The long-awaited and much-criticized Humboldt Forum will finally open its doors to the public tomorrow in Berlin after years of delay.
The 680 million euros ($ 802 million) cultural institution will open with six shows this week, followed by a phased rollout of other exhibits in the fall and early next year.
Since its initially scheduled opening in December was effectively canceled due to the pandemic, the building has remained empty, except for curators working inside. The patio chairs that dot the main courtyard have done little to add warmth to the Franco Stella-designed building, which is both a plaster ode to the Prussian palace that once stood on the site before WWII, and a hyper-modern structure of cold concrete.
The opening of the most closely watched parts of the institution – the ethnological and Asian art collections – will open on September 22. Early next year, a temporary exhibition from the bronze collection of the Berlin State Museums in Benin, one of the largest in the world, will open, and Germany has pledged to begin restitution this that year in Nigeria. Other sections of exhibitions from these collections will open at the same time, including those related to South America, Islam and Southeast Asia.
Society and nature
For now, the building’s first and second floors will host large-scale public performances that address the intersection of society and nature. The building’s name comes from Alexander von Humboldt, a Prussian-era scientist and naturalist who is said to have been one of the first to discuss human-induced climate change. (He was also an accomplice in the colonial-era expeditions where he conducted his research.)
Highlights of Humboldt’s inaugural program include “Terrible Beauty: Elephant. Human. Ivory ”, an exhibition that examines the history of the ivory trade and covers millennia of human fascination with the animal part.
“Ivory has a unique relationship with nature and culture,” said one of the exhibition’s co-curators, Alberto Saviello. “It is a symbol of purity, wealth and power, but also the ruthless exploitation of nature and humans.” The show brings out the global scale of the illicit industry. Historical artefacts like the earliest known mammoth sculpture, carved with mammoth tooth ivory, date back 40,000 years, a delicately carved jewelry box from 16th century Sri Lanka, and a crashed car from a mission to failed elephant rescue can be found in a red-space. Throughout the exhibition, you can hear the labored breathing of a dying elephant.
After all the criticism of how the objects arrived in Humboldt’s collections, the exhibit remains somewhat opaque on provenance. More often than not, details about the source of the objects are not included in the show’s many instruction panels; instead, they’re tucked away in red drawers that you have to pull out to read.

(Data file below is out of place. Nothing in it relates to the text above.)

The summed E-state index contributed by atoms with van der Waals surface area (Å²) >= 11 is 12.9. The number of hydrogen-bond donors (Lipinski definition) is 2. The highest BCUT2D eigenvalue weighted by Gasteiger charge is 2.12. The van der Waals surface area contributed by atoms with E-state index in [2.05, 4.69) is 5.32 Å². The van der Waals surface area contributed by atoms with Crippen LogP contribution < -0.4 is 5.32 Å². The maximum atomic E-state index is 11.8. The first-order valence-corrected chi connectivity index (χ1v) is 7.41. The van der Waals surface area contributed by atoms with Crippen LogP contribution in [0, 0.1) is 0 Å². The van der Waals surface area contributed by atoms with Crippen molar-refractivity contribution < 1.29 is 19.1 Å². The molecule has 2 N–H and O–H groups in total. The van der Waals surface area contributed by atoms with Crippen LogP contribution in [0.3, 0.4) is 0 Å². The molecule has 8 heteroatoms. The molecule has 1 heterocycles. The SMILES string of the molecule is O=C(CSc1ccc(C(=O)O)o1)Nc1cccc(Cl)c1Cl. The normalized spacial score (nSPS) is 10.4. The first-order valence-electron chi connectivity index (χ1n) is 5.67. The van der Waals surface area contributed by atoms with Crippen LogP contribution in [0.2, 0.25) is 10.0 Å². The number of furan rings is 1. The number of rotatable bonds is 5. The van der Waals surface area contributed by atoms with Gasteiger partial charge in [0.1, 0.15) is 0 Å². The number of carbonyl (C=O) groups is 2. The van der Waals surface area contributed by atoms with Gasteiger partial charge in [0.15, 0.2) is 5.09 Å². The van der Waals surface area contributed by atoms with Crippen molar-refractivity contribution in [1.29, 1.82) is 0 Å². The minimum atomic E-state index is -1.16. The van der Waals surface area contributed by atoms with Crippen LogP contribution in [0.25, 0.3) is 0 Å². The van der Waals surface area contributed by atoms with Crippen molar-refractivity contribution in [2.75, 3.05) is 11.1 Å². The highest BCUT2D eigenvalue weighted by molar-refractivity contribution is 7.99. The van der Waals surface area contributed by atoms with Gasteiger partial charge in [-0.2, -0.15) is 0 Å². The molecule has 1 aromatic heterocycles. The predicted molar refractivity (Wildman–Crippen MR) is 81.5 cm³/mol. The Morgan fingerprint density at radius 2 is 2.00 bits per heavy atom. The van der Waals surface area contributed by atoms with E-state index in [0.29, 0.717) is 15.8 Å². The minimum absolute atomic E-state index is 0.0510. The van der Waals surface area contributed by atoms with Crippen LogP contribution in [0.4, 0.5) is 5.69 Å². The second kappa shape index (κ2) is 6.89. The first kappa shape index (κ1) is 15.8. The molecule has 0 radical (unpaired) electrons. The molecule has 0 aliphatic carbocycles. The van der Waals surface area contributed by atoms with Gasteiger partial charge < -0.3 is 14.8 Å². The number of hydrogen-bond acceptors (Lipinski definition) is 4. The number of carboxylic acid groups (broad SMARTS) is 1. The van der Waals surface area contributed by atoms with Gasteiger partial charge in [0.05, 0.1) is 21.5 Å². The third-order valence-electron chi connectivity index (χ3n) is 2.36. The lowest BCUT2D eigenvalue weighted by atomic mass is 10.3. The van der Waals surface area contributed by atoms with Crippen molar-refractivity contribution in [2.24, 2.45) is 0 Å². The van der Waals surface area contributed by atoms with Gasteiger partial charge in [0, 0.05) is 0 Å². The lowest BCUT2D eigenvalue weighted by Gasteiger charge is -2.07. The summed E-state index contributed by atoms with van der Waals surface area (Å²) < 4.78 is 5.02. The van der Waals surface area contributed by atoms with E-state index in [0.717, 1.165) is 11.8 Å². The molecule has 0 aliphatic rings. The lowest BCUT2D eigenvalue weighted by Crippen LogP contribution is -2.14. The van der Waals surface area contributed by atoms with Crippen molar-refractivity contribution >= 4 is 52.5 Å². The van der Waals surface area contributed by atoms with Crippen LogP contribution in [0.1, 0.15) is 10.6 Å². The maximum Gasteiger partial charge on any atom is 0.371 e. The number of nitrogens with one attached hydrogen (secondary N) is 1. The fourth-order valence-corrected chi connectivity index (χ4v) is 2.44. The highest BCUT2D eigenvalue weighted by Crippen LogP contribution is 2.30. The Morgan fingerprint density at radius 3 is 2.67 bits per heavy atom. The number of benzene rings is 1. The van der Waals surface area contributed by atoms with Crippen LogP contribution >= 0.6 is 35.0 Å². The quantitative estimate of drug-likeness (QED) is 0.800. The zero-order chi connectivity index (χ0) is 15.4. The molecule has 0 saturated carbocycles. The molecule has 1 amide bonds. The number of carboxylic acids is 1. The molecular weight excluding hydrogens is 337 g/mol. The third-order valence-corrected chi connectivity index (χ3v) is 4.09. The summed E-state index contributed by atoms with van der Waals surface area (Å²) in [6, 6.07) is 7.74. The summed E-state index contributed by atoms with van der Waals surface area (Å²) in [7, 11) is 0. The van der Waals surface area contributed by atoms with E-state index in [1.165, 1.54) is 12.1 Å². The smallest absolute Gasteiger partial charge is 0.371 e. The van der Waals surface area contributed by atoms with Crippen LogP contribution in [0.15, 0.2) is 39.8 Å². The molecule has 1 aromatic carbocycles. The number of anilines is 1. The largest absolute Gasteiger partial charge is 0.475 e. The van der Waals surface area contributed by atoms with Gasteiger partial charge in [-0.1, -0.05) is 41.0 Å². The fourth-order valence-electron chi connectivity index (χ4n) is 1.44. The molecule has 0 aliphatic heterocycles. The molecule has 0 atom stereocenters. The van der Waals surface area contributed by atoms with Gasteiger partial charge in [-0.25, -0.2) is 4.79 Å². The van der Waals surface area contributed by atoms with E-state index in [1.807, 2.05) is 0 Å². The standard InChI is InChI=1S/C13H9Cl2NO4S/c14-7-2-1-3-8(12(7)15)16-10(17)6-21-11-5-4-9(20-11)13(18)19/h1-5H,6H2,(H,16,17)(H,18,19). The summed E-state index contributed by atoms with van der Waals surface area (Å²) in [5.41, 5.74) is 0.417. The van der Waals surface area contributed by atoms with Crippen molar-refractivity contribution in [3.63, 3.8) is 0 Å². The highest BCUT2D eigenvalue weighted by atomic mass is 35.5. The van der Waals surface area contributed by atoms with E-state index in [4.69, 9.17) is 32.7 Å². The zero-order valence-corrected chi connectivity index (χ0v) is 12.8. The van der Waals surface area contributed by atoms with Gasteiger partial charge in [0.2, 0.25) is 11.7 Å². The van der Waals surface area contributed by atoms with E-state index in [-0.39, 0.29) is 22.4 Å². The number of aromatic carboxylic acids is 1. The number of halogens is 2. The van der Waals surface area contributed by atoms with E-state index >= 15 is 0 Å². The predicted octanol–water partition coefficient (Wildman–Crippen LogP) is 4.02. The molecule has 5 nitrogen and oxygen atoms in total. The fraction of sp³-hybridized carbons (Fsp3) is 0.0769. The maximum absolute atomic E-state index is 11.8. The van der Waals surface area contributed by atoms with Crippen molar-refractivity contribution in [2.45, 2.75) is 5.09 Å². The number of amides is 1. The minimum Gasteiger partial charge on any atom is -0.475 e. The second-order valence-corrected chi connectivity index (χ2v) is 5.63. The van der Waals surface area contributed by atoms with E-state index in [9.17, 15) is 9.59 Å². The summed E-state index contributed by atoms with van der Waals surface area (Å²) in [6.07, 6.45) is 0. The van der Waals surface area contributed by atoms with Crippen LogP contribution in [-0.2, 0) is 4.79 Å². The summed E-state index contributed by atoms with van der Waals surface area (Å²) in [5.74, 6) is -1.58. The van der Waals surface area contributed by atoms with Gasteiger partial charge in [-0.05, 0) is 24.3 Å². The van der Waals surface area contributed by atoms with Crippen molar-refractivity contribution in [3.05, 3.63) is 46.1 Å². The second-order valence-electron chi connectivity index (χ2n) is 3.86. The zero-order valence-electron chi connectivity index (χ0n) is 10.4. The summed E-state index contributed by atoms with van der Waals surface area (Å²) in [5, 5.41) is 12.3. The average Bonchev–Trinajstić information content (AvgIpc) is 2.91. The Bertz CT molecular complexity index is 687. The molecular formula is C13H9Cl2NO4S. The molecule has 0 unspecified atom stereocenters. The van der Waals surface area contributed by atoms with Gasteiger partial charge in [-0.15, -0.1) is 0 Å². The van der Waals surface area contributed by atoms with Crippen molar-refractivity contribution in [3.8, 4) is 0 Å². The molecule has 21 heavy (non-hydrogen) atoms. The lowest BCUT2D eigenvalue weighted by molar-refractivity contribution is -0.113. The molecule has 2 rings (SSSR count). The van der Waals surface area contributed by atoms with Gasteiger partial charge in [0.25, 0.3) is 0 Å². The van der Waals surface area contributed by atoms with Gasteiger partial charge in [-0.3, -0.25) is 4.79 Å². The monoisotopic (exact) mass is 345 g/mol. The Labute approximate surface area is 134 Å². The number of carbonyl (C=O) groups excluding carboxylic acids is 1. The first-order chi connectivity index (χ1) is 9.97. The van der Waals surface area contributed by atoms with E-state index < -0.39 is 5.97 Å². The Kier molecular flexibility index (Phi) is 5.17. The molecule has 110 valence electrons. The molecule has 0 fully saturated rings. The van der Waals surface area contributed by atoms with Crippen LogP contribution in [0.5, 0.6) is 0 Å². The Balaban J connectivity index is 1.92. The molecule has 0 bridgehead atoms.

Despite its rugged exterior, the Humboldt Forum rests on increasingly fragile ethical ground. In the more than 10 years since his plans were drawn up, awareness of Europe’s long history of illicit acquisitions has shifted from university backwaters to news headlines.
One of the most captivating exhibits is the Humboldt Lab’s “After Nature” exhibit on the second floor, which takes a new, deconstructed take on a science show about how climate change and species extinction are linked. to democracy.
Glass display cases hang from a grid metal rail in rows from the ceiling. The interactive exhibition is a kind of wunderkammer various articles which reconsider the inextricably linked political ideologies in scientific research. The curator of the exhibition, Johanna Stapelfeldt, described it as an act of “ambivalent remembering”.
Of course, even with the inaugural offer of ambitious exhibits, the institution continues to spark discussions about whether it should even exist. The parliament of the German Democratic Republic, the Palast der Republik, stood in the same location until 2006, when it was demolished to make way for what would become the Humboldt Forum. An exhibition in the cellar attempts to offer a reconciling perspective by showing the many manifestations of the site from the relics found in the excavations, illustrating how the place has an even longer history than the Prussian era. Through its rooms, small rooms of the Palast der Republik are suspended or appear on special screens. (A permanent video panorama from the chezweitz design office tells the story of the place more effectively.)
“I don’t think anyone would have demolished the Palast der Republik today,” said Alfred Hagemann, head of Humboldt’s “site history” department.
It is indeed encouraging to see the museum’s intellectual prowess finally working in concert with the building, but how well this will all play out given the challenges that remain in public opinion is an open question.
The Humboldt Forum in Berlin open July 20.
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